* The court writers at this period were anxious to fix upon the presbyterians and the non-conformists in general, the anti-monarchical principles of the fanatics, who brought Charles I. to the scaffold. Their arguments may be seen at length in a book entitled, "Seditious Teachers, ungodly Preachers exemplified." These charges are carried too far; yet as the Episcopalians made church and king their watchword, the fanatics, on the contrary, in England, and the Huguenots in France, had a certain tendency to oppose monarchical government. One of their authors, as early as the reign of Queen Elizabeth, maintains, that if kings and princes refused to reform religion, the inferior magistrates or people, by direction of the ministry, might lawfully, and ought, if need required, even by force of arms, to reform it themselves.-Whittingham's Preface to Goodman on Obedience to Superior Powers.

+ The freaks of these unhappy enthusiasts may be seen in the histories of the time. Hacket, a man of some learning, had his brain turned by enthusiasm, and seduced Coppinger and Arthington, two fanatic preachers, by his example and exhortation, to sally forth into the streets of London, where he proclaimed himself to be the Messiah, and Coppinger and Arthington, his prophet of mercy, and his prophet of judgment. As they continued to utter the most horrible blasphemies, and to exhort the citizens

it comes about, that now they celebrate Queen Elizabeth's birth-night, as that of their saint and patroness; yet then they were for doing the work of the Lord by arms against her; † and in all probability they wanted but a fanatic lord-mayor, and two sheriffs of their party, to have compassed it. ‡

Our venerable Hooker, after many admonitions which he had given them, towards the end of his preface, breaks out into this prophetic speech: "There is in every one of these considerations most just cause to fear, lest our hastiness to embrace a thing of so perilous consequence, (meaning the presbyterian discipline,) should cause posterity to feel those evils, which as yet are more easy for us to prevent, than they would be for them to remedy."

How fatally this Cassandra has foretold, we know too well by sad experience. The seeds were sown in the time of Queen Elizabeth; the bloody harvest ripened in the reign of King Charles the Martyr; and, because all the sheaves could not be carried off without shedding some of the loose grains, another

to take arms, to further the reign of Hacket, who, they said, was come with his fan in his hand to purify the discipline of the church of England, they were seized and lodged in prison. Hacket was executed, though fitter for Bedlam, persisting to the last in the most insane blasphemy. The discipline of the prison restored Arthington to his senses, and he published a recantation, expressing great remorse for his errors. Coppinger starved himself to death in jail. This explosion of madness took place in 1591. Hacket is stated by Camden to have been a determined enemy to Queen Elizabeth, and to have stabbed her picture with his dagger.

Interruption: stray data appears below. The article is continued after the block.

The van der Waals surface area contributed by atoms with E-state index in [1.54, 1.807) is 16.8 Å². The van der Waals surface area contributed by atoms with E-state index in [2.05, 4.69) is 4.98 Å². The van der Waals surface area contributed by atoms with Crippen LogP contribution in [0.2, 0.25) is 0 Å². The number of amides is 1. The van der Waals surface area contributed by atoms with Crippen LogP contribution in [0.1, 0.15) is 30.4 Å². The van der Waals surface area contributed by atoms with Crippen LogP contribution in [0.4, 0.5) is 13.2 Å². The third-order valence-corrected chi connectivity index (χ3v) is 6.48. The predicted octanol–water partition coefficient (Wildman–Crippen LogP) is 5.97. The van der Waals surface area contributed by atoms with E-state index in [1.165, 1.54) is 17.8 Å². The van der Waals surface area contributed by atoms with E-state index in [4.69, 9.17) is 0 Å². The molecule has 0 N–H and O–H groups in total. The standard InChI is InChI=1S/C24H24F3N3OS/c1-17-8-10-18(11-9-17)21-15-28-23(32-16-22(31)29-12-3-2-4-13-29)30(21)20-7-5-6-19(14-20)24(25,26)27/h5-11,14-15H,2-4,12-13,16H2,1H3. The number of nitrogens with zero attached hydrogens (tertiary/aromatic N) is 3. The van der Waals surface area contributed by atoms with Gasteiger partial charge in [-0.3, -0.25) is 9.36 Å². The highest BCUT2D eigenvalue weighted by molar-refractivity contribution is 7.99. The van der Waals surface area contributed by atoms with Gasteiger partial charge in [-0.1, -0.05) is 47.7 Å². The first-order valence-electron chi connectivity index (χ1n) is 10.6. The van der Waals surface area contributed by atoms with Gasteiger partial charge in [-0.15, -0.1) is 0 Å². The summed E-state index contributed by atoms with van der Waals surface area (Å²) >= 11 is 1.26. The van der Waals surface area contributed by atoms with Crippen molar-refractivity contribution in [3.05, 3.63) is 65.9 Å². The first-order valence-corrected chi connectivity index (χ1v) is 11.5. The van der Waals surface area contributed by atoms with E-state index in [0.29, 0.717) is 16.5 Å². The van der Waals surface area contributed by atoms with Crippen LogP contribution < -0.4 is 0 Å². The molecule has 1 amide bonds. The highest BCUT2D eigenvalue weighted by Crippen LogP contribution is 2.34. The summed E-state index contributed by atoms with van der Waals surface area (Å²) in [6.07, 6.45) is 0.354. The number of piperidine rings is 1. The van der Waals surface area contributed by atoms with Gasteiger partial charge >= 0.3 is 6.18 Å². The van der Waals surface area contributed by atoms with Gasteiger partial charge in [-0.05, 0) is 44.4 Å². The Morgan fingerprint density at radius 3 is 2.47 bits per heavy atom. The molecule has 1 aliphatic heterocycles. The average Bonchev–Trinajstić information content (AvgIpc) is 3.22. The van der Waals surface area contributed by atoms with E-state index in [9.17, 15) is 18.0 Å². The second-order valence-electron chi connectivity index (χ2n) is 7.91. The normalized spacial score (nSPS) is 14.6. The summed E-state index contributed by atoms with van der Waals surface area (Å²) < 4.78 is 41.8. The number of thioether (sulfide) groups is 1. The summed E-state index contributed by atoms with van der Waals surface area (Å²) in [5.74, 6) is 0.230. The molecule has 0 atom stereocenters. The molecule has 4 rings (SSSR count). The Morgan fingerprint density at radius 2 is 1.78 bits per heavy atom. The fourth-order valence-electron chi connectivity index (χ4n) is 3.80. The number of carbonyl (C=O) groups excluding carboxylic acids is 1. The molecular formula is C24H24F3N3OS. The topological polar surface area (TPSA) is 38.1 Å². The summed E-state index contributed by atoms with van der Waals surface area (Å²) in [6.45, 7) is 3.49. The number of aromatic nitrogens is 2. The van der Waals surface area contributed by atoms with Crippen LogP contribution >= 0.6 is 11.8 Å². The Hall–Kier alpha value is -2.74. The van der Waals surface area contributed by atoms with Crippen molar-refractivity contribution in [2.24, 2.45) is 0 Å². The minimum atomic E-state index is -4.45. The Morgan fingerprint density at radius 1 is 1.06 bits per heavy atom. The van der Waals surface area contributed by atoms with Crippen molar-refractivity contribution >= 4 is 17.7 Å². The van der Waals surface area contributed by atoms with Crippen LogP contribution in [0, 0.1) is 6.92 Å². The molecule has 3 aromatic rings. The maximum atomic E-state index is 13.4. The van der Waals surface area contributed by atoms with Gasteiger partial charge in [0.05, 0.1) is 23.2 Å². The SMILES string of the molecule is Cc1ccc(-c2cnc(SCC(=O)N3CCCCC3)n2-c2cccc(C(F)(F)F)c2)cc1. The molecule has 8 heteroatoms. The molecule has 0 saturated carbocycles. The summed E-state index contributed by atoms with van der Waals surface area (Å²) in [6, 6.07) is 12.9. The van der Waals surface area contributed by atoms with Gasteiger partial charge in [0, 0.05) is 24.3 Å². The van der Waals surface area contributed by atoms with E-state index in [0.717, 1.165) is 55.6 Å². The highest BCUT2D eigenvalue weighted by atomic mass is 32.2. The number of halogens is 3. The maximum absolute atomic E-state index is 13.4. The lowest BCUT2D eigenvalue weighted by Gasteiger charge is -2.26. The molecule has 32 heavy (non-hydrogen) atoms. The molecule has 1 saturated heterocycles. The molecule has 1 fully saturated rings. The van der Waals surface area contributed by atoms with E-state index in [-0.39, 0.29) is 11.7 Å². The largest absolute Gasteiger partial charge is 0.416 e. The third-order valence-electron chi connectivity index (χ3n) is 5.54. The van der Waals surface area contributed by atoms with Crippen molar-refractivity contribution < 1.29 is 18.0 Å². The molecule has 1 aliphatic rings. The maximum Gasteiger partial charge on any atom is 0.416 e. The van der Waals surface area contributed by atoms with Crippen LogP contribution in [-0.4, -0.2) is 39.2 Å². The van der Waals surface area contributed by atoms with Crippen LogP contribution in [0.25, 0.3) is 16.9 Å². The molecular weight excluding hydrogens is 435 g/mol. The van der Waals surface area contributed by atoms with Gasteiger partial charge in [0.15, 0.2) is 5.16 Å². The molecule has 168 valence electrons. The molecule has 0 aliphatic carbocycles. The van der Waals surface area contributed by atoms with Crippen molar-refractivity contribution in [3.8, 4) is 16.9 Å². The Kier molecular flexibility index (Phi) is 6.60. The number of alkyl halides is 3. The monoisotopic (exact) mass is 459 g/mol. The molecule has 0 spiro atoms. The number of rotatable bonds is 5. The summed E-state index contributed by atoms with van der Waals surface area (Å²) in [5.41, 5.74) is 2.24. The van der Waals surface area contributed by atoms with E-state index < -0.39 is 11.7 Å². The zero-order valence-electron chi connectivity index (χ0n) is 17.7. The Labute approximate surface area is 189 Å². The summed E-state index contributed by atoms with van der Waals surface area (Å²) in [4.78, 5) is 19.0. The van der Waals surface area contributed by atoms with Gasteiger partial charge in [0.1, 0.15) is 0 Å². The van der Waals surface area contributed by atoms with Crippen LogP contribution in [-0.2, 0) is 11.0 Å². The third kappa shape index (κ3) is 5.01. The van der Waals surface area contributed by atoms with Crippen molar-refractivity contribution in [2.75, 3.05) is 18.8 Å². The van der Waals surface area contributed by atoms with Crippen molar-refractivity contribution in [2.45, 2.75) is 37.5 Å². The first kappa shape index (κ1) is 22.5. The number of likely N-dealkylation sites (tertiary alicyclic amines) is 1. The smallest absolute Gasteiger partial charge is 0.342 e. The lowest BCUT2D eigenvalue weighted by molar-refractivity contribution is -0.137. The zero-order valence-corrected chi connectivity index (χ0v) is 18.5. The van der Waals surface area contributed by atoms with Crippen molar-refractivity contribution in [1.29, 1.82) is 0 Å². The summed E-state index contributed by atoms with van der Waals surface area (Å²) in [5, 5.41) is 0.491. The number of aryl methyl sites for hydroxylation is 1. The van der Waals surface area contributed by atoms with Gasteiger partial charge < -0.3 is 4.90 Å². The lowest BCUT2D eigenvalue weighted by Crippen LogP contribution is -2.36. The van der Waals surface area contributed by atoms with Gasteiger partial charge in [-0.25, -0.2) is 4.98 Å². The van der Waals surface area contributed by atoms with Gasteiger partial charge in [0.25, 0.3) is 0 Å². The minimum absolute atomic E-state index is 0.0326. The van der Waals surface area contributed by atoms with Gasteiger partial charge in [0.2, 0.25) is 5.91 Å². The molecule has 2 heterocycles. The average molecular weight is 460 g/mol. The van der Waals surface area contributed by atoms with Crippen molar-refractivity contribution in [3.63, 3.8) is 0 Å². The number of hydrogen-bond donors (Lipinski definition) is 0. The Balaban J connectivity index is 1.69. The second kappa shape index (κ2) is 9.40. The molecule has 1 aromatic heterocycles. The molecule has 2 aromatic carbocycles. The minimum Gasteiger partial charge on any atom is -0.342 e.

+ The birth-night of Queen Elizabeth was that which the Whigs chose to solemnize, by their grand pope-burnings and processions; considering her as the patron of the Protestant religion. Yet Queen Elizabeth was very severe against the Puritans, and passed several statutes against them.

See the notes on " Absalom and Achitophel," Vol. IX. pages, 280. 404.


crop is too like to follow; nay, I fear it is unavoidable, if the conventiclers be permitted still to scatter.

A man may be suffered to quote an adversary to our religion, when he speaks truth; and it is the observation of Maimbourg,* in his "History of Calvinism," that wherever that discipline was planted and embraced, rebellion, civil war, and misery, attended it. And how indeed should it happen otherwise? Reformation of church and state has always been the ground of our divisions in England. While we were papists, our Holy Father rid us, by pretending authority out of the Scriptures to depose princes; when we shook off his authority, the sectaries furnished themselves with the same weapons, and out of the same magazine, the Bible; so that the Scriptures, which are in themselves the greatest security of governors, as commanding express obedience to them, are now turned to their destruction; and never since the Reformation has there wanted a text of their interpreting to authorize a rebel. And it is to be noted by the way, that the doctrines of king-killing and deposing, which have been taken up only by the worst party of the Papists, the most frontless flatterers of the pope's authority, have been espoused, defended, and are still maintained, by the whole body of nonconformists and republicans. It is but dubbing themselves the people of God, which it is the interest of their preachers to

*Lewis Maimbourg, a secularized Jesuit, wrote a History of Calvinism, in which he charges upon the Huguenots the principal share of the guilt of the civil wars of France. He charges them particularly with the conspiracies of Amboise and Meaux against the crown; and alleges, it was their intention, by the assistance of England, and the Protestant states of Germany, with whom they corresponded, to establish a republic in France. His arguments are controverted in an "Apology for the Protestants of France, in six letters." London, 1683.